Endogenous pain inhibition after exercise[edit | edit source]

Another way to induce endogenous inhibition is to exercise. When healthy people exercise, their brain produces endorphins that increase pain thresholds. In some chronic pain patients like fibromyalgia and whiplash associated disorders, this endogenous pain inhibition response is defect and pain thresholds decrease shortly after exercise (i.e. they experience more pain while they should be feeling less). In 2004 Whiteside et al. first showed this defect in ME/CFS patients, though their study only involved 5 patients.[38] The Pain in Motion group confirmed these results in two of their studies.[39][40] While pain thresholds increased in normal controls they decreased in the ME/CFS patient group. As a caveat, one must note that these studies only included ME/CFS patients that were suffering from chronic pain, while comorbid FM was not assessed. So it remains unclear if these results will also show up in ME/CFS patients that do not have comorbid FM.[41]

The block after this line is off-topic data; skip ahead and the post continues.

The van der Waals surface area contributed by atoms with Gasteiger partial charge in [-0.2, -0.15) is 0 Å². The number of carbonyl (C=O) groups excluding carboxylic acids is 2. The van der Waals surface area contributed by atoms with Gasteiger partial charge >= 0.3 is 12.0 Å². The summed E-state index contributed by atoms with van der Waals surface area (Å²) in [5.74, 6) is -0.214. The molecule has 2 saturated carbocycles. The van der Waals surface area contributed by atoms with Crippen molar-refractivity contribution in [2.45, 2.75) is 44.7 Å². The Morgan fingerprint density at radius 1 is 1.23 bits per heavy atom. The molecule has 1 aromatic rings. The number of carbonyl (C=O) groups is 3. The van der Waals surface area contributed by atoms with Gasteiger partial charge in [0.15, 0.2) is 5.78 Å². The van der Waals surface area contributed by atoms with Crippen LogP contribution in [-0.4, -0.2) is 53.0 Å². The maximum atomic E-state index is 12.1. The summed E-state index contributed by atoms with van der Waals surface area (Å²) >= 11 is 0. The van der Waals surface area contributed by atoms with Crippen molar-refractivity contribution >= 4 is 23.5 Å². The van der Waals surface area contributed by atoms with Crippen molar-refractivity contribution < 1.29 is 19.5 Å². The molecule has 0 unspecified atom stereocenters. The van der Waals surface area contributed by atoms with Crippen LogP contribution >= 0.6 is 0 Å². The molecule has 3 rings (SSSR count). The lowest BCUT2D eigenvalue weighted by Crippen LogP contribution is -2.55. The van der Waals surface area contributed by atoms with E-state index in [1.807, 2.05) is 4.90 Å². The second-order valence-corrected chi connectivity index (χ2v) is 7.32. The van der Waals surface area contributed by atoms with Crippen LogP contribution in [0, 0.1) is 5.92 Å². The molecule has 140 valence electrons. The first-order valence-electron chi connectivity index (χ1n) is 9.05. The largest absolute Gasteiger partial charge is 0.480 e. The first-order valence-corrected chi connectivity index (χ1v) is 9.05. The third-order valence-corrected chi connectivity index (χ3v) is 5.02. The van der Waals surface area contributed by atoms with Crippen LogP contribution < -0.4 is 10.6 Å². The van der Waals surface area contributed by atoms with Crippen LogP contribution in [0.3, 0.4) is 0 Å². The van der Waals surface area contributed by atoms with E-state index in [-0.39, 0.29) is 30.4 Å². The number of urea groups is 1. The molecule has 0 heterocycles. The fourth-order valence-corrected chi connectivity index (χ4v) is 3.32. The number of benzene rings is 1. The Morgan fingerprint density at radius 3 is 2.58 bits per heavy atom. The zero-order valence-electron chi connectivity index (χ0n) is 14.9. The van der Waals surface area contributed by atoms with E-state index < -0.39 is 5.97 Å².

Other findings[edit | edit source]

Staud et al. found indirect evidence for sensitized fatigue pathways in ME/CFS. Patients underwent exhausting handgrip-exercises and showed higher increased fatigue ratings than healthy controls after muscle metabolites were trapped in forearm tissues. The fact that fatigue ratings returned to baseline rapidly after removing the forearm occlusion, suggests that ME/CFS patients display an increased sensitivity to exercise metabolites.[42]

In 2009 Light et al. found an increase in metabolite detecting receptors in the white blood cells of ME/CFS patients after an exercise test, an increase that was not seen in controls.[43] Results were confirmed by three other studies.[44][45][46] The authors speculate this might reflect an increased sensitivity to fatigue pathways in ME/CFS:
“If these receptors are increased in CFS patients, it is possible that low levels of metabolites can activate leukocytes, and moderate exercise could increase the signal, thereby increasing cytokine levels that sensitize muscle sensory fatigue signaling afferents.”[43]